On a normal Election Day, the phones in Lawrence City Hall are ringing away with questions about the polls.
On Tuesday, crickets.
“It’s like there’s no election at all,” said Richard Reyes, senior clerk in the city’s Election Division. “A lot of people have no idea.”
Across the state, vote turnout for the US Senate primary was consistently low, a display of disinterest that caught even veteran election officials by surprise.
“It’s the lowest I can remember,” said Gladys Oyola, election commissioner in Springfield. “If we break the double-digit mark, I’d be stunned.”
Statewide figures were not available for the special election, but many towns and cities reported turnout well below 15 percent, and in some cases far lower.
In Boston, 17.3 percent of voters cast ballots, according to the city’s website. By contrast, nearly 19 percent of Boston voters turned out for another special election primary in 2009, when Scott Brown and Martha Coakley scored victories in a US Senate contest.
Voters and election officials offered a range of reasons so many voters stayed home. The unusual timing of the spring election caught many people off guard, particularly after a campaign that struggled to capture public attention. After the Boston Marathon bombings, the election fell further off the public radar.
“It sucked all the news out,” said Joe Kaplan of the Election Commission in Lowell, where turnout was struggling to reach 10 percent of registered voters. “I’m not surprised.”
But most said that with the state holding its third Senate election within four years, plus a presidential race, voters were just worn out.
“There’s been one election after another,” said Maria Tomasia, who heads up the Elections Board in New Bedford. “I think it’s a little too much.”
Just 7 percent of registered voters in that coastal city would cast ballots, she estimated. “It’s basically just the diehards.”
At elementary schools in Winchester, poll workers said that turnout reminded them of a recent town election, when many of the candidates ran unopposed.
William F. Galvin, the Massachusetts secretary of state, estimated Tuesday afternoon that statewide turnout would wind up somewhere between 10 and 15 percent. By midafternoon, Brockton was at 7 percent, Framingham and Waltham had reached 8 percent, and Cambridge had topped 10 percent.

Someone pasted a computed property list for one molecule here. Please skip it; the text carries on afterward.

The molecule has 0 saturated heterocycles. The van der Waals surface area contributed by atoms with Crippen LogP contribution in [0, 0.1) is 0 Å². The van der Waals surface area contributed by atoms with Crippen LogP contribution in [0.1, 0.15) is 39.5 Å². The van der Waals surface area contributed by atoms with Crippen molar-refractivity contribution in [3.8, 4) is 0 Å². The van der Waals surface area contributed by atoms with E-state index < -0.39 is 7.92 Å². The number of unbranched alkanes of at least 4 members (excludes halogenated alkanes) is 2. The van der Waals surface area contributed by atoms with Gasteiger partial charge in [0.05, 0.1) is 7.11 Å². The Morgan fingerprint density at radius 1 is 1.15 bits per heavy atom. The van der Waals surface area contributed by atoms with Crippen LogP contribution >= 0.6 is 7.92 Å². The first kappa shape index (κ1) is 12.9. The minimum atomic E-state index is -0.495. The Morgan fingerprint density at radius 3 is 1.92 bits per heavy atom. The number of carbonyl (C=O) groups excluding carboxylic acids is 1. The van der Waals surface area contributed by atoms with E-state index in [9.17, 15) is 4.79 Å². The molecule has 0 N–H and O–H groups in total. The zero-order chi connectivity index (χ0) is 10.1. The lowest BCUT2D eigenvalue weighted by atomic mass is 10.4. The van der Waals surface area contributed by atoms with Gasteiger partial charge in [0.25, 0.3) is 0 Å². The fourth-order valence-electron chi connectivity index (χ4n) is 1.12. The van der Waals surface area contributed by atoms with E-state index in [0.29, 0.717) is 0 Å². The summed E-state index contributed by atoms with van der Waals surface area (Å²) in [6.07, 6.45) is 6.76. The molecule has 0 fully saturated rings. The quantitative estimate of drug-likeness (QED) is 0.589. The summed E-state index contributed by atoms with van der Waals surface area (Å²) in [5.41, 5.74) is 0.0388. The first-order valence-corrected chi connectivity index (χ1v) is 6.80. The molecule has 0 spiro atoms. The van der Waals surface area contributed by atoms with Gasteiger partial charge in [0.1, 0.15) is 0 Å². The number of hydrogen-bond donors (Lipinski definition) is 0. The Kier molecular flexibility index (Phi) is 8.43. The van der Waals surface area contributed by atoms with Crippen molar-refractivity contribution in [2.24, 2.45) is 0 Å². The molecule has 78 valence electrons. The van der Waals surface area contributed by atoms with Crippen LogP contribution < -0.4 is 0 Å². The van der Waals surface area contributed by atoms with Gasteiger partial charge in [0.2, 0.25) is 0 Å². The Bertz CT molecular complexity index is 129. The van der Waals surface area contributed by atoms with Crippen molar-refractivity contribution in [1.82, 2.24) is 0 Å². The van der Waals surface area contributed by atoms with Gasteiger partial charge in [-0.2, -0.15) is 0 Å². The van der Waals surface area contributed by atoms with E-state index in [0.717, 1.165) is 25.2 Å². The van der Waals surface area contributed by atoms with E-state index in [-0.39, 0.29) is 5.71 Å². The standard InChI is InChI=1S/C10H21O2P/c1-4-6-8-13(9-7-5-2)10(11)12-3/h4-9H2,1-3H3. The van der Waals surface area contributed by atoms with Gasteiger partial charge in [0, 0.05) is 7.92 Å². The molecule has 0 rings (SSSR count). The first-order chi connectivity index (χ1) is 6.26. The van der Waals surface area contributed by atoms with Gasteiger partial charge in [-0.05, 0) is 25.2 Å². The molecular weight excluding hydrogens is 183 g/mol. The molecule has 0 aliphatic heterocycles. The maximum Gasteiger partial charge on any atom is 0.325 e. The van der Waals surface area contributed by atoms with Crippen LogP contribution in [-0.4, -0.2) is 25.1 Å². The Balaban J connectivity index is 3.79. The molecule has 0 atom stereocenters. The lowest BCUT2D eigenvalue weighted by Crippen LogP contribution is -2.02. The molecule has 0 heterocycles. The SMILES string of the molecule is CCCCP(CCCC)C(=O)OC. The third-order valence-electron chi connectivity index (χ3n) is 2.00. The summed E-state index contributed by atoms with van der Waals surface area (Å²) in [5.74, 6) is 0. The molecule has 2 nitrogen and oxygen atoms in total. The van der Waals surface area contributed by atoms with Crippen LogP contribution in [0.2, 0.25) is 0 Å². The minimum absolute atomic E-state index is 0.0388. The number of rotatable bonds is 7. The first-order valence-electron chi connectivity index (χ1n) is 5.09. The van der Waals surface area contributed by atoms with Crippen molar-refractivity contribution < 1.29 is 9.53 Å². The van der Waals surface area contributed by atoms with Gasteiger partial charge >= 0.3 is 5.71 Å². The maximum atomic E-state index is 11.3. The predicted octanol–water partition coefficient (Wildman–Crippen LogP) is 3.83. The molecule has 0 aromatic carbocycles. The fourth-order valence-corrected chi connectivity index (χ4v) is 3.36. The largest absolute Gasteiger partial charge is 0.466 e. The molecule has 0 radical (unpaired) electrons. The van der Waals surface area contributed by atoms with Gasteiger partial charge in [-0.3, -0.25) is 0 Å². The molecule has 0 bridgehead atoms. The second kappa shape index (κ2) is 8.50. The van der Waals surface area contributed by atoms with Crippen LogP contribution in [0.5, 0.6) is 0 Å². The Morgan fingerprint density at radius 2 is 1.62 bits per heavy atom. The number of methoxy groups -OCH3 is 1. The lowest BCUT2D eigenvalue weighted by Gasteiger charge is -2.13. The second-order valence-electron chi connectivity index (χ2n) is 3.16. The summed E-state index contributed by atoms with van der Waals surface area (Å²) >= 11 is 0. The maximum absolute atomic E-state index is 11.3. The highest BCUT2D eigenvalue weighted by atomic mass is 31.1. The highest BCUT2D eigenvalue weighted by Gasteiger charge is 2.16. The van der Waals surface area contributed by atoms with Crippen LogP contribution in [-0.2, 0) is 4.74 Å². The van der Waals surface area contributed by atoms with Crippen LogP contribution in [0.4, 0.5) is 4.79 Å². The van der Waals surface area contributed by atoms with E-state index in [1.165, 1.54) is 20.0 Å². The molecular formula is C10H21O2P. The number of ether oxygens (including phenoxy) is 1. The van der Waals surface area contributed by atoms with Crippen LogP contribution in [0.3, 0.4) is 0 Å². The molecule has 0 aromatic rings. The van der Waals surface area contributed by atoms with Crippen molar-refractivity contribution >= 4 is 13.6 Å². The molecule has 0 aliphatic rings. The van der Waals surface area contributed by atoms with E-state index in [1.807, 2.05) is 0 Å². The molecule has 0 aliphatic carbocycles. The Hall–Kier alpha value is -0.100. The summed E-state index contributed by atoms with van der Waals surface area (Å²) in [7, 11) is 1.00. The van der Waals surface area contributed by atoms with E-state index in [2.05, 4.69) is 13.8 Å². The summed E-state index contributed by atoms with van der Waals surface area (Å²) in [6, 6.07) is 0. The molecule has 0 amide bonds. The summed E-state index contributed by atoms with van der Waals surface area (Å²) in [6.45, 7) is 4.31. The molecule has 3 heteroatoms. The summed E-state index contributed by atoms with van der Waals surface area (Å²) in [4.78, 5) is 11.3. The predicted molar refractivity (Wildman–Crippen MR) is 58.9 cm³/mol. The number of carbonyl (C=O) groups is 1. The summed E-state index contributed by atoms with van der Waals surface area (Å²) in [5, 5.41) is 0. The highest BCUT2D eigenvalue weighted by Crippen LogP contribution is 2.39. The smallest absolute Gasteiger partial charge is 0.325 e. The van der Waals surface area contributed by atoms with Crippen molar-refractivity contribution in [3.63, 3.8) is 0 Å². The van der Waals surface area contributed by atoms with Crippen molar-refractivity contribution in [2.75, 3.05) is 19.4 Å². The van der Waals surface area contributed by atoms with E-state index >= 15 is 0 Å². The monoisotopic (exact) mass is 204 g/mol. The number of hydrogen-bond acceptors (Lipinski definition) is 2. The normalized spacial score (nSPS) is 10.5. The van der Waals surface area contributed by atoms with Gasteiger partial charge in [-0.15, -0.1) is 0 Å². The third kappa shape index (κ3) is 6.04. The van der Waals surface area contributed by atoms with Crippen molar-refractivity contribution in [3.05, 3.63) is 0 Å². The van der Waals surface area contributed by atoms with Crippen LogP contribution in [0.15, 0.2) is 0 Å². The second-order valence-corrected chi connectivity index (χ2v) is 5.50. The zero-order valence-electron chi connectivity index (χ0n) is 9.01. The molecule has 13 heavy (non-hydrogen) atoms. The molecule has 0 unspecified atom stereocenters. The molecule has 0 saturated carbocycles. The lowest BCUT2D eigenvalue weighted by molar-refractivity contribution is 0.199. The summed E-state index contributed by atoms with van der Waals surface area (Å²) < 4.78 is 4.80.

Galvin said several factors relegated the race to the back burner: a harsh winter, the announcement that Mayor Thomas M. Menino of Boston would not run, and most of all, the deadly bombings.
“Whatever momentum it ever had, it pretty much evaporated,” Galvin said.
That was on sharp display in Boston.
At Elihu Greenwood Leadership Academy in Hyde Park, where people waited in line for hours to cast their vote in November, the sidewalk was empty at midmorning. Parking was plentiful.
“I think people have other stuff on their minds other than this,’’ said George Murray, 68.
Many voters acknowledged that the Senate race was something of a sleeper. But that did not mean it was not important.
“I don’t care what kind of day it is, it’s voting day,” said Julia Gannon, 72. “You vote.”
In the South End, minutes passed between departing voters, and inside the gymnasium at Cathedral High School, poll workers outnumbered voters.
“It’s surprising to see how empty the polling places are,” said Mark Pasnik, 42. “Well, maybe not surprising, but sad.”
Jane Cooper Brayton, 77, lamented the low turnout and said the public was “overcampaigned.”
“I think everybody is so exhausted,” she said.
Philippe Pavillard, 45, who works at Boston University, admitted that he “wasn’t that interested.” Still, it was good to vote, he said.
Outside the Nazzaro Community Center in Boston’s North End, it was hard to tell the polls were open. No supporters were gathered, and there were no candidate signs posted.
“This is slow,” one poll worker said.
Just before 1 p.m., two men arrived to collect signatures for Suffolk District Attorney Daniel F. Conley, a mayoral candidate. Hopefully, things would pick up, they said. There was another election to be run.